The spare computer that I have available for this project is an Acer Aspire AX1430. It’s got a wimpy little AMD E-450 processor, which is only slightly better than the dual-core Atoms.  The computer has 4GB of RAM, a 500GB HDD, and I’ve replaced the optical drive with a 32GB SSD. It’s essentially a high-end nettop, and doesn’t have much available horsepower for tasks like video encoding.  In order to keep resource usage as light as possible, the machine is running Lubuntu 12.04.

Other hardware that I have available to play with:

  • Logitech C260 webcam.
  • An Arduino microcontroller.
  • Wireless RF keyboard and mouse.
  • I’m considering using a Big Red Button for the user interface:

The user experience I have in mind is exceedingly simple:

  1. A webcam sits on top of a large monitor, which displays a full-screen preview of the video camera feed at all times. There won’t be a keyboard or mouse available, just a big illuminated red button in front of the monitor. In the idle (waiting) state, a text overlay invites the guest to “Press the button to begin recording.”
  2. When a guest presses the button, the text overlay gives them a quick countdown (3…2…1) and then recording begins. An overlay message (maybe including the ubiquitous flashing red circle ‘recording’ symbol) instructs the guest to “Press the button to stop recording.”  The big red button will flash during recording.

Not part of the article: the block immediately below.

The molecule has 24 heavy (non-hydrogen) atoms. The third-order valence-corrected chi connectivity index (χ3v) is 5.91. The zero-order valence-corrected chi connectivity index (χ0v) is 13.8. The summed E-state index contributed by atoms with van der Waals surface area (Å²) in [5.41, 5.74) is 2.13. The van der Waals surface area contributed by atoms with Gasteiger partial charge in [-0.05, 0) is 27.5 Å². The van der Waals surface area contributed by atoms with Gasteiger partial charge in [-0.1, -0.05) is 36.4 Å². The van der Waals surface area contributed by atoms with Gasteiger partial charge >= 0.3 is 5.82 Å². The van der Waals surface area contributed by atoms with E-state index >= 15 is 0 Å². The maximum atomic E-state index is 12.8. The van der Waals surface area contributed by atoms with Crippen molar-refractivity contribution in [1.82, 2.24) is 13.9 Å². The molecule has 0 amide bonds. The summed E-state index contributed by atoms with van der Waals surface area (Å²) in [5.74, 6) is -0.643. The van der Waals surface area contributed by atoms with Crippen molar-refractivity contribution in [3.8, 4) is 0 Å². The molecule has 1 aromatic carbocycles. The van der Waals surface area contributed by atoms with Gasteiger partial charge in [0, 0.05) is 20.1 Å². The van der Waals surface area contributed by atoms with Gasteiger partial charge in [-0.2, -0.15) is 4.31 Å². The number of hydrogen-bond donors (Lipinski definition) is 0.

3. The guest records their video message and then presses the button to complete their recording. A quick “Thank you!” message flashes, and then we’re back to the idle state, ready for the next person.

There won’t be an Internet connection at the party, so I’m not considering features like streaming video, automated uploading, email notifications, etc. at this time.

For the video capture and encoding backend, it looks like GStreamer is the de-facto choice as far as libraries go. I’ve used Processing to interface with arduino in the past, so I’d like to reuse some of that code (there’s a time crunch here!). There’s an implementation of GStreamer for Processing called GSVideo which seems to have garnered a substantial following, so that may be the best choice for the UX.

Now I’m off to run some GStreamer tests and see if my wimpy little computer will be capable of on-the-fly previewing and encoding of HD video. My suspicion is ‘no’, but I’m ever-hopeful! I’ll follow up soon with those results.


Making an Arduino-controlled Delta Robot

A delta robot is a parallel robot that’s designed for precise and high speed movement of light payloads.  They’re generally used for pick-and-pack operations.  I’ve wanted to build a delta robot since I saw this video, so I took a weekend last summer to put something together as a technology demonstration for the high school robotics club that I coach.